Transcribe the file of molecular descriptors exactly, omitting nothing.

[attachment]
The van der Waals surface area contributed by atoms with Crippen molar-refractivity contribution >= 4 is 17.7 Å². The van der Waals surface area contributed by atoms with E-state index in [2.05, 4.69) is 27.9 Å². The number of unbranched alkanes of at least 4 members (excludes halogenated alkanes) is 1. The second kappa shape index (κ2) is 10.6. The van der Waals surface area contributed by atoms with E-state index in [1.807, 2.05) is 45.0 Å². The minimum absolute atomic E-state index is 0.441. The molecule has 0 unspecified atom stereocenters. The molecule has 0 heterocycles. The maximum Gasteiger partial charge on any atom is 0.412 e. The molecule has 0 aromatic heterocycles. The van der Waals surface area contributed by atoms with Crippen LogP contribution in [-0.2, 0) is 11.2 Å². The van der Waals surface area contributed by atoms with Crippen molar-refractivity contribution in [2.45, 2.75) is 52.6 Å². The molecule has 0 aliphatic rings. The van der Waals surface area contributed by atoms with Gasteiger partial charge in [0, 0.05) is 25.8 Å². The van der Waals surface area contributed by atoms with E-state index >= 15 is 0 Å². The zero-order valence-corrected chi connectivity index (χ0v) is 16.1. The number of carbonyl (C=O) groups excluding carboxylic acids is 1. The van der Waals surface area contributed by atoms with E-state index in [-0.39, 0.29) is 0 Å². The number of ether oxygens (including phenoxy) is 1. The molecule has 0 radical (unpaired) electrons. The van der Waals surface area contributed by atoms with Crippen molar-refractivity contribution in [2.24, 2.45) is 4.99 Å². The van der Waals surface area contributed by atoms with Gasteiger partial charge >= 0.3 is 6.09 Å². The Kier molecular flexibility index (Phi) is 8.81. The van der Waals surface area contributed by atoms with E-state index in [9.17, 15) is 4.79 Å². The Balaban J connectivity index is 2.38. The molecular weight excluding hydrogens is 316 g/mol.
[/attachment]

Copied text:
The van der Waals surface area contributed by atoms with Crippen molar-refractivity contribution >= 4 is 17.7 Å². The van der Waals surface area contributed by atoms with E-state index in [2.05, 4.69) is 27.9 Å². The number of unbranched alkanes of at least 4 members (excludes halogenated alkanes) is 1. The second kappa shape index (κ2) is 10.6. The van der Waals surface area contributed by atoms with E-state index in [1.807, 2.05) is 45.0 Å². The minimum absolute atomic E-state index is 0.441. The molecule has 0 unspecified atom stereocenters. The molecule has 0 heterocycles. The maximum Gasteiger partial charge on any atom is 0.412 e. The molecule has 0 aromatic heterocycles. The van der Waals surface area contributed by atoms with Crippen LogP contribution in [-0.2, 0) is 11.2 Å². The van der Waals surface area contributed by atoms with Crippen molar-refractivity contribution in [2.45, 2.75) is 52.6 Å². The molecule has 0 aliphatic rings. The van der Waals surface area contributed by atoms with Gasteiger partial charge in [0, 0.05) is 25.8 Å². The van der Waals surface area contributed by atoms with E-state index >= 15 is 0 Å². The zero-order valence-corrected chi connectivity index (χ0v) is 16.1. The number of carbonyl (C=O) groups excluding carboxylic acids is 1. The van der Waals surface area contributed by atoms with E-state index in [-0.39, 0.29) is 0 Å². The number of ether oxygens (including phenoxy) is 1. The molecule has 0 radical (unpaired) electrons. The van der Waals surface area contributed by atoms with Crippen molar-refractivity contribution in [2.24, 2.45) is 4.99 Å². The van der Waals surface area contributed by atoms with Gasteiger partial charge >= 0.3 is 6.09 Å². The Kier molecular flexibility index (Phi) is 8.81. The van der Waals surface area contributed by atoms with E-state index in [9.17, 15) is 4.79 Å². The Balaban J connectivity index is 2.38. The molecular weight excluding hydrogens is 316 g/mol.